UND/University of Memphis team recognized for outstanding work in 2021 Society of Exploration Geophysicists (SEG) EVOLVE Program
A team of six Ph.D. and B.Sc. students from the University of North Dakota and one Ph.D. student from the University of Memphis participated in the 2021 Society of Exploration Geophysicists (SEG) EVOLVE Program. The EVOLVE program for 2021 mentorship attracted participation from twenty-two universities worldwide. Each team was assigned a basin in which they had to apply project management, teamwork skills, and business values within the context of exploration. Additionally, with the guidance from SEG mentorship, the team appraised and implemented production and enhancement scenarios for a specific basin from given data. The University of North Dakota was provided with a dataset from a predominant oil and gas field in Australia that included seismic and well data for the Cooper Basin.
Upon completing the program, the team was recognized in three different categories for outstanding work in the following areas, Best Investment Opportunity, Best Project Manager, and Best Carbon Capture Analysis. The category of “Best Investment Opportunity” is judged based on the outcome of how realistic and successful the investment opportunity could be if applied in a real scenario. The team manager was Moones Alamooti, selected for the “Best Project Manager.” The category is judged on scheduling, production, communication, involvement in building team skills, and tactical execution of the long-term strategic vision. Additionally, the team was recognized for having the “Best Carbon Capture Analysis” led by Shane Eiring. This category was judged on proposing a realistic carbon mitigation strategy for the field development planning phase through production termination.
The University of North Dakota-University of Memphis team was led by Moones Alamooti (Ph.D., Team Captain, Geophysics, UND), Shane Namie (Ph.D., Engineering Geology, UND), Francis Idachaba(Ph.D., Petroleum Engineering, UND), Jerjes Porlles (Ph.D., Petroleum Engineering, UND), Shane Eiring(B.Sc., Petroleum Engineering-Petroleum Geology, UND), Nnaemeka Ngobidi (Ph.D., Geology, UND)and Roshan Raj Bhattarai (Ph.D., Geophysics, University of Memphis). The team’s faculty advisor was Dr. Vamegh Rasouli, Department Chair and Continental Resources distinguished Professor at the Department of Petroleum Engineering, University of North Dakota.
In addition to a faculty advisor for guidance on petroleum exploration, the SEG EVOLVE program enlisted the help of many industry mentors to advise all the teams, including Allen Bertagne (founder of the SEG EVOLVE Program), Dr. Michael Forrest, and Dr. Gordon Holmes. The SEG EVOLVE Program is a non-competitive, annual prospective basin evaluation program that lasts five months and gives students hands-on experience. For Example, completing interdisciplinary subsurface integration projects utilizing real-world seismic, wireline, core, production, and other data. The program, primarily sponsored by industry stakeholders such as Schlumberger, IHS Markit, Rose & Associates, and ENVERUS, allows students to use cutting-edge technology such as Petrel interpretation software for technical integration of real-world datasets to recommend the “Best Investment Opportunity” to a board of potential investors.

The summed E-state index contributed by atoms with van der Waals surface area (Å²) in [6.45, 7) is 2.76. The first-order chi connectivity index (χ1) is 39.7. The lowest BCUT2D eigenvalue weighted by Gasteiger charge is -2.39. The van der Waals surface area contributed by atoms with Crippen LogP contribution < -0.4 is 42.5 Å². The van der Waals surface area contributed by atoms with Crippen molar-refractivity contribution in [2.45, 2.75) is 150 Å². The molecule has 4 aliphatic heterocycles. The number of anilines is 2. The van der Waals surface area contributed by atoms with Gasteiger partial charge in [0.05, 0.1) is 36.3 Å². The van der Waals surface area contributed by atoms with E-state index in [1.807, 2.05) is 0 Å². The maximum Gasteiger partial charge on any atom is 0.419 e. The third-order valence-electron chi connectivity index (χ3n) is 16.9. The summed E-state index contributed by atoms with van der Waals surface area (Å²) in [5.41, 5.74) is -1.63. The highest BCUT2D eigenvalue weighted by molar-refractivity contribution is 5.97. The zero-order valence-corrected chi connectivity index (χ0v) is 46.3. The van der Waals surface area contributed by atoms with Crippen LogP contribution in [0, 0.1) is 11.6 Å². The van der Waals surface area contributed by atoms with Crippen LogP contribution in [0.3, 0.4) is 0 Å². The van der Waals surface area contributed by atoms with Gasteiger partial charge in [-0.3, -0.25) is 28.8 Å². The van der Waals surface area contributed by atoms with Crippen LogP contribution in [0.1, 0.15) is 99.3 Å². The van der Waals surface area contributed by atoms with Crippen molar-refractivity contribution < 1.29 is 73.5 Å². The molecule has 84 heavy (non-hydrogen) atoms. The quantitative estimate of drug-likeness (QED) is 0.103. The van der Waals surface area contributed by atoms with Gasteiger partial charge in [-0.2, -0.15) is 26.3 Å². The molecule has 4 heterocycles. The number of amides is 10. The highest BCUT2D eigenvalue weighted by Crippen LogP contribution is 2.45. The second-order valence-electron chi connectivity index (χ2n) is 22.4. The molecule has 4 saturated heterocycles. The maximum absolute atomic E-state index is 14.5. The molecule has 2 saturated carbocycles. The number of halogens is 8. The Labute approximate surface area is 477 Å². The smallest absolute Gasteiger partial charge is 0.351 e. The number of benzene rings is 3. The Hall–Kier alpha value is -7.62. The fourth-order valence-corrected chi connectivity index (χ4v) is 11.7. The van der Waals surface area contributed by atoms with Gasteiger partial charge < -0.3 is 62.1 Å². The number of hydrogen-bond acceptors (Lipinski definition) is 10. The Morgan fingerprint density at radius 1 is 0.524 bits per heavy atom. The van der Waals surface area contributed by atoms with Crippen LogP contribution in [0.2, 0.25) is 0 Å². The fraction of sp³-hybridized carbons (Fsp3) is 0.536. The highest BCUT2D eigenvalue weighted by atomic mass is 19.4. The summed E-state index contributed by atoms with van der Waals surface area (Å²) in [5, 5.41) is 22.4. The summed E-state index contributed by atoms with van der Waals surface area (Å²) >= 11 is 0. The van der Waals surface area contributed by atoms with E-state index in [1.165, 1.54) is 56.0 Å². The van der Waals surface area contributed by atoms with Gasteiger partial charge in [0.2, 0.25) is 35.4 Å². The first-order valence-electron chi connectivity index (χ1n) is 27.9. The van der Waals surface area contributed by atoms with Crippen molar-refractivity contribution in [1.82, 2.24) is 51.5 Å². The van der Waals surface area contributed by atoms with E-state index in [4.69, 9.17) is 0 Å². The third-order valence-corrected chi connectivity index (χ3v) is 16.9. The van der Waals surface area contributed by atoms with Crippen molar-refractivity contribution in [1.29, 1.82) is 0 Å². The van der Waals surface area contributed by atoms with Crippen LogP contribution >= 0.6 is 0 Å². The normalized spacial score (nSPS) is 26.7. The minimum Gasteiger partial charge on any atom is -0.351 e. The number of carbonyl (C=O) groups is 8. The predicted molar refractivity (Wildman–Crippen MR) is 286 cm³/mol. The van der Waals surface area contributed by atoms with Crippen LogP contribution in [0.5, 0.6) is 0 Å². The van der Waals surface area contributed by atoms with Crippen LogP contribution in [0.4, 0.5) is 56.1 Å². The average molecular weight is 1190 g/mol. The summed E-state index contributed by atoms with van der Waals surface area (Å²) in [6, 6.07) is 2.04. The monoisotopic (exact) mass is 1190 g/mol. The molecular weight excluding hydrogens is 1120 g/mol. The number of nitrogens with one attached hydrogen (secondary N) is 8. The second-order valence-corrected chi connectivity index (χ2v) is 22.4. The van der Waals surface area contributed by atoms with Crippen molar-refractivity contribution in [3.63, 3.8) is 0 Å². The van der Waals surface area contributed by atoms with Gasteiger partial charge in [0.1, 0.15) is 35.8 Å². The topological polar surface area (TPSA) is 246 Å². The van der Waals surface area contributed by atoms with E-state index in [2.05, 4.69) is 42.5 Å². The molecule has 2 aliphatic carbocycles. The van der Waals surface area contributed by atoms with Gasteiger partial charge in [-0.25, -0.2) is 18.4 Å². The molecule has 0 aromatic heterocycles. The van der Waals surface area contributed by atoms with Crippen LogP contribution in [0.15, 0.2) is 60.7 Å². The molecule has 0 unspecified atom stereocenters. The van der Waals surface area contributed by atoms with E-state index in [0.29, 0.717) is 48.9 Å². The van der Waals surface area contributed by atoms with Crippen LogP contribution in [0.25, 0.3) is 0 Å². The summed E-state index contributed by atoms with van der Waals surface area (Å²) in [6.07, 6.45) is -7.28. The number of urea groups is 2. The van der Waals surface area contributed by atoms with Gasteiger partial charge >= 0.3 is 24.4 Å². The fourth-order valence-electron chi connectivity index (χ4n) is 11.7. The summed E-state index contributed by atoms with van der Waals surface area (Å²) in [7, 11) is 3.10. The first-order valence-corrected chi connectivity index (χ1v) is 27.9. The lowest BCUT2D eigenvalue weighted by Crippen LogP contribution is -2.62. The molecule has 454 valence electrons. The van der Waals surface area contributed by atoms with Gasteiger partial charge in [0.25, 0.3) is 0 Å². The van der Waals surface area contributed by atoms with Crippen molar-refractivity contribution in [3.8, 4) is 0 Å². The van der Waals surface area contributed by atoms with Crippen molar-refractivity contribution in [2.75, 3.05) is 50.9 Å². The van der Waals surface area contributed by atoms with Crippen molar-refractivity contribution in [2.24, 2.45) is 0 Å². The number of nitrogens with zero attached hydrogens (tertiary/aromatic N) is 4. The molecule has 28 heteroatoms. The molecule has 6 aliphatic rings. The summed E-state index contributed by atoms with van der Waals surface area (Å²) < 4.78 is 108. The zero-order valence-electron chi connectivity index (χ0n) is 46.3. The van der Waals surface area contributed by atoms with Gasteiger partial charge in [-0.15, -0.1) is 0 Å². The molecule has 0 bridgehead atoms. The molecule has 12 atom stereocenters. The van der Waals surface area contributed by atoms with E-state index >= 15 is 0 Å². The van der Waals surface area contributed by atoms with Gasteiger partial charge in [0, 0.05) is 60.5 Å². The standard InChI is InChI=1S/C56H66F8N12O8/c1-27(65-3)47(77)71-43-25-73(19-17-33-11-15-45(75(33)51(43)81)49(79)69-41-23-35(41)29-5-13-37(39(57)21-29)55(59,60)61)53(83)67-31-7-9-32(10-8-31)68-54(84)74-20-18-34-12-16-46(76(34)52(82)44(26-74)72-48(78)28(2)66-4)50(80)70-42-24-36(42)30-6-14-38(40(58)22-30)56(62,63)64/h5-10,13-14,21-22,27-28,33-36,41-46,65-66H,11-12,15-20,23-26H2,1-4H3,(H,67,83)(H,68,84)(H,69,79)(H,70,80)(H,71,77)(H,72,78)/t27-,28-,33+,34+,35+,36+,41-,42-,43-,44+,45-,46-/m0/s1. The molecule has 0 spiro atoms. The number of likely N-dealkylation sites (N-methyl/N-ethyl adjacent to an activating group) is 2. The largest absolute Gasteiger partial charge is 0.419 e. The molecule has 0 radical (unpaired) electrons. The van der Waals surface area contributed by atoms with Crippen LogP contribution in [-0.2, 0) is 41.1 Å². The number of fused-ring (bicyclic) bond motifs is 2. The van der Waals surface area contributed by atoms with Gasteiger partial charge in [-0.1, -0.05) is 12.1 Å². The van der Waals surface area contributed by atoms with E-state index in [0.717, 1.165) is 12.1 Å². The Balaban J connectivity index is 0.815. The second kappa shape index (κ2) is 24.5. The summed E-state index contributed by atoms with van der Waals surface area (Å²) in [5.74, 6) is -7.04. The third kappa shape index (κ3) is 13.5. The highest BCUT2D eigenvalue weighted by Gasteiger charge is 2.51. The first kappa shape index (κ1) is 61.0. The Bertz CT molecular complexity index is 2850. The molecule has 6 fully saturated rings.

Similar to the renowned AAPG IBA Program, the EVOLVE Program also provides students with the ability to gain a fundamental understanding of the economics involved in prospecting by examining the study area from a petroleum engineering perspective.
As stated on the SEG website, the EVOLVE program provides an emphasis on collaboration across all teams with the promise that “you will experience the ambiguous, elusive, and poorly understood world of Mother Nature and face the challenge of drawing conclusions and making decisions with insufficient information.”
Our university students have direct experience executing interdisciplinary subsurface integration projects utilizing real-world seismic, wireline, core, production, and other data through bi-weekly virtual meetings with program mentors and other teams. By effectively combining exploration, reservoir assessment, field development planning, and production improvement scenarios, the team members successfully combined project management, collaboration abilities, and economic values. In addition, the team received help from industry mentors, allowing each member to address actual difficulties similar to those found in real-life scenarios.
For five months, the team used Petrel to evaluate 2D and wireline data and Techlog and Petra to assess the petrophysical aspects of their allocated basin structure.
The team had its final presentation in May 2021 in front of 15 judges who represented various significant industrial firms from across the world. The team not only gave a virtual presentation at the 2021 SEG Annual Meeting, where they concentrated on selling their primary potential, but they also published a paper on this study at the IMAGE ’21 conference.